The American Library Association has released its annual "State of America’s Libraries Report 2013" and has listed the top ten books that people do not want on their library shelves or on the school curriculum.
The American Library Association (ALA) has released its annual "State of America’s Libraries Report 2013." One of the topics covered in the report is the "Banned Books Top Ten List of Frequently Challenged Books."
The top 10 list is put together annually by the ALA Office for Intellectual Freedom (OIF). OIF collects reports on book challenges from librarians, teachers, concerned individuals and press reports.
Regarding banned and challenged books the ALA state that:
"A challenge is an attempt to remove or restrict materials, based upon the objections of a person or group. A banning is the removal of those materials. Challenges do not simply involve a person expressing a point of view; rather, they are an attempt to remove material from the curriculum or library, thereby restricting the access of others. As such, they are a threat to freedom of speech and choice."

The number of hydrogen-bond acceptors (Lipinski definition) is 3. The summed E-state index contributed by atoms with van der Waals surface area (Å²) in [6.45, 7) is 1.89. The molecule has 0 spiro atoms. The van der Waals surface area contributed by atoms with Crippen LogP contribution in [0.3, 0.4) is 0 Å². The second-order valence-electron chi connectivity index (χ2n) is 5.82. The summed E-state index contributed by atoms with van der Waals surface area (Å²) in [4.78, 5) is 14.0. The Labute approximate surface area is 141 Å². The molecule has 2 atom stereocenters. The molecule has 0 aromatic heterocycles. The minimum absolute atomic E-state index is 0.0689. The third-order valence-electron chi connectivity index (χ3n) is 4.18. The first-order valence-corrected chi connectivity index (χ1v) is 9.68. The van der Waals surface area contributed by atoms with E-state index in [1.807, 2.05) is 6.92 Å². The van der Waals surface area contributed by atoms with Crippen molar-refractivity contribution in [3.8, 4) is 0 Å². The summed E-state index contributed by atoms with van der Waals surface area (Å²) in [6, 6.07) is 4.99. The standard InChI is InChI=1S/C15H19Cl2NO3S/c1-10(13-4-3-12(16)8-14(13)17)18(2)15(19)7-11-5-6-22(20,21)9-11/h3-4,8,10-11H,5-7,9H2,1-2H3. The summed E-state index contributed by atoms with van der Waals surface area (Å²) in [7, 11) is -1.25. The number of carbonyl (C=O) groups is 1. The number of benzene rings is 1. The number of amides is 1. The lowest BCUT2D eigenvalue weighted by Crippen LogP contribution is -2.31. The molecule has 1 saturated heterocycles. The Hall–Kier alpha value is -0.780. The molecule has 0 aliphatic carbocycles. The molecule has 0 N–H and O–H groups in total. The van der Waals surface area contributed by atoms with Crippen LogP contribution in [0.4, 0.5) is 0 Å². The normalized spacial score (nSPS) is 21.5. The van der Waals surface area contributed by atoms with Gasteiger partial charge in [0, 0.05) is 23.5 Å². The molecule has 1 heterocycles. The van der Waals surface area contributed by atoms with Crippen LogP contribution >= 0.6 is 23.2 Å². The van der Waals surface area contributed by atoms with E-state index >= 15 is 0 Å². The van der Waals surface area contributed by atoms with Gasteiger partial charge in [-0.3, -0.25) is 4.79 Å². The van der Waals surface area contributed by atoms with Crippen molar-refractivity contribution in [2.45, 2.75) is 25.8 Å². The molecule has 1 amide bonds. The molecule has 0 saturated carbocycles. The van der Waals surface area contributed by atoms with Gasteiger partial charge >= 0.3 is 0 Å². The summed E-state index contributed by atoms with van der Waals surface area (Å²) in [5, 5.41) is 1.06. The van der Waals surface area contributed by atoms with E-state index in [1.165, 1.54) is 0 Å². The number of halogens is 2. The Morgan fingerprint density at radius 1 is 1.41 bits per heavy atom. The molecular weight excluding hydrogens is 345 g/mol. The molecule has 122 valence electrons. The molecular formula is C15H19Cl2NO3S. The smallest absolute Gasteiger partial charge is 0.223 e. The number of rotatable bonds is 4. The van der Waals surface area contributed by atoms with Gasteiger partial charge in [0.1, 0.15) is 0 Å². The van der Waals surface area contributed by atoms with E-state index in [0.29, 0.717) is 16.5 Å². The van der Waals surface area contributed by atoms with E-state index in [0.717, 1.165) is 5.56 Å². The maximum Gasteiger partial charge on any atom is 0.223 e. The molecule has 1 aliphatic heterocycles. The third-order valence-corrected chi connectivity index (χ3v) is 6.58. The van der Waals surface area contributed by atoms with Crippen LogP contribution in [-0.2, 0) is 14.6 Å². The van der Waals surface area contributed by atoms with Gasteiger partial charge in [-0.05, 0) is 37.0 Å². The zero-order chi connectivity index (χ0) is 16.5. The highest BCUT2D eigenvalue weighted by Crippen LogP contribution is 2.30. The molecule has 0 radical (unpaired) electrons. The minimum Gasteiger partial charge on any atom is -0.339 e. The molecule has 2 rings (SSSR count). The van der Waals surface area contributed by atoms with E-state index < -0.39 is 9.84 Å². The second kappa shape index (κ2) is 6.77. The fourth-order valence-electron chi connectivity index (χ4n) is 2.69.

The ALA define a challenge as "a formal, written complaint filed with a library or school requesting that a book or other material be restricted or removed because of its content or appropriateness."
In 2011, 326 attempts were filed in order to try and remove 'undesirable books;' in 2012 this number rose substantially with an additional 138 challenges making the number of reports on attempts to remove or restrict materials from school curricula and library bookshelves stand at 464.
The top 10 most challenged books of 2012 are:
1. “Captain Underpants” (series), by Dav Pilkey
2. “The Absolutely True Diary of a Part-Time Indian,” by Sherman Alexie
3. “Thirteen Reasons Why,” by Jay Asher
4. “Fifty Shades of Grey,” by E. L. James
5. “And Tango Makes Three,” by Peter Parnell and Justin Richardson
6. “The Kite Runner,” by Khaled Hosseini
7. “Looking for Alaska,” by John Green
8. “Scary Stories” (series), by Alvin Schwartz
9. “The Glass Castle,” by Jeanette Walls
10. “Beloved,” by Toni Morrison.
The most challenged books in 2012, the "Captain Underpants" series, also made the top ten challenged book list in 2002, 2004, and 2005.
The ALA struggles against censorship and supports freedom of speech and access to information by sponsoring events such as Banned Books Week, to be held September 22 to 28, which promotes the need to keep free and open access to information and underlines the importance of maintaining First Amendment rights and stresses the harm that censorship can cause.